Q: This winter has been very hard on my calf team. Working in the cold temperatures and struggling with equipment has everyone lagging. How can I help motivate my employees to charge through to warmer temperatures?
A: Baby, it’s cold outside!
First, let’s remember that we can’t motivate anybody to do anything. As managers and leaders, what we can do is create the environment for people to motivate themselves. That said, here are some of the things I’ve seen to help create that positive environment in frigid temperatures:
- Work alongside employees on all jobs.
- Before your team arrives on the job, plow snow in bunkers and calf hutches.
- Have extra help available to perform jobs.
- Plug in engines and start tractors beforehand so employees are entering warm cabs at the beginning of a shift.
- Keep driveways and walkways safe for walking and relatively ice-free. (One farm recently ran the bulldozer over the entire farmyard to break up the glare ice.)
- Designate areas to warm calf bottles and thaw pails.
- Have straw bedding for hutches ready to go on wagons or ATVs.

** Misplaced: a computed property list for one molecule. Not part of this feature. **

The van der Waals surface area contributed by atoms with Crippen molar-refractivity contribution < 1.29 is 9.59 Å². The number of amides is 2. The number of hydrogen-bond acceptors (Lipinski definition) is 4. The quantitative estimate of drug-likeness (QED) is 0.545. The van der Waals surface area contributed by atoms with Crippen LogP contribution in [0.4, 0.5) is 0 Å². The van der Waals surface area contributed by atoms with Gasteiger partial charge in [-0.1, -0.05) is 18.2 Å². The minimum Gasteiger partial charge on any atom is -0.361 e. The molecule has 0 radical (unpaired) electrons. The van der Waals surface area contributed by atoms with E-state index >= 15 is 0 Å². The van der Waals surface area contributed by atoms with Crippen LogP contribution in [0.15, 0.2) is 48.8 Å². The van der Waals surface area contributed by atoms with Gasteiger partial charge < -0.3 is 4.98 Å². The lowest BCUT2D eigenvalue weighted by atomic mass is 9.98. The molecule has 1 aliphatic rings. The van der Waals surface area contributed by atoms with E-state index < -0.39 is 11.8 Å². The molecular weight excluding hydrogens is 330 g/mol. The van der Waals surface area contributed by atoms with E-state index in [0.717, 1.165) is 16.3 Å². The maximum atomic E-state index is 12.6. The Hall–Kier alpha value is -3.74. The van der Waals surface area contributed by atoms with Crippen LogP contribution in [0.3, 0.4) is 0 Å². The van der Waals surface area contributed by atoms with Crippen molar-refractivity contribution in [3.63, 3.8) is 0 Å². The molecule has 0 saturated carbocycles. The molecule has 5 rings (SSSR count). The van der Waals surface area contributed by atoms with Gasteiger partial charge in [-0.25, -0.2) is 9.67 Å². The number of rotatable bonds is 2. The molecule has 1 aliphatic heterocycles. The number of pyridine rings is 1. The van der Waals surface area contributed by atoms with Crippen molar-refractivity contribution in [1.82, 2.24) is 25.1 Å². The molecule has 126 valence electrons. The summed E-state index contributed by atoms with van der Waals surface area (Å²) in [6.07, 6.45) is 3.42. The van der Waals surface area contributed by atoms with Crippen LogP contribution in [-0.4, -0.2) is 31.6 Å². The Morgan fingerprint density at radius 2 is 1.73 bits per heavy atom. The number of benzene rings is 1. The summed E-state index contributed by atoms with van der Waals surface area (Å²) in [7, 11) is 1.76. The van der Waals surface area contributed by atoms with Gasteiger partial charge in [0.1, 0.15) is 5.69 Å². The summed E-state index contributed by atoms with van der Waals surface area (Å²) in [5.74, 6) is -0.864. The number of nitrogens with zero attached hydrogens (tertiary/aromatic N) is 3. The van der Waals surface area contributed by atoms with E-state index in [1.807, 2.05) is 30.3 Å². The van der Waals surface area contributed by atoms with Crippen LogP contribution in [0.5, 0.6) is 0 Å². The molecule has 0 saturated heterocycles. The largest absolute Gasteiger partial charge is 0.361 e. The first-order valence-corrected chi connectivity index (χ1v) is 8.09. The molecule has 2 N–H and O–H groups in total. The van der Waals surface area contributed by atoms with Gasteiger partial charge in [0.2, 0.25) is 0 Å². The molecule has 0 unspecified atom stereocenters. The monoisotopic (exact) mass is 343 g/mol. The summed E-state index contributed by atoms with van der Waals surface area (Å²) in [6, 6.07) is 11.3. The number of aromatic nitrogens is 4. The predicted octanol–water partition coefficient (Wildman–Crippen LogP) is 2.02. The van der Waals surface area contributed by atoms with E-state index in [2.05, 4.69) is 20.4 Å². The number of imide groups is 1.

- Provide warming areas for your employees to recover from the cold throughout the day.
- Serve hot chocolate or coffee.
- Provide cots or places to sleep on shifts that need to carry over or when employees can’t get home due to a snow event.
- Provide extra warm gloves when employees’ gloves get wet.
- Provide blankets and “survival kits” for employees’ vehicles.
- Lead by a can-do, positive and empathic attitude.
- Proactively prepare for bad weather events:
-- Feed extra feed to groups.
-- Deface more feed ahead of time.
-- Cut back plastic in more moderate weather.
-- Fix any water issues in more moderate weather.
-- Get supplies of salt or sand on hand.
-- Clean alleys and manure areas ahead of time where possible.
-- Get in sand or bedding ahead of time.
-- Move up hutch panelings before a snow event.
-- Block hutch openings before snow event.
It is not easy to navigate and work in cold and snowy winter weather. Everything tends to take more time and is made more difficult due to many layers of clothes and gloves. But with some good pre-planning and creative, common sense measures to help employees stay safe and warm, your dairy farm can survive - and even thrive - in cold weather.
Source: Vita-Plus Starting Strong newsletter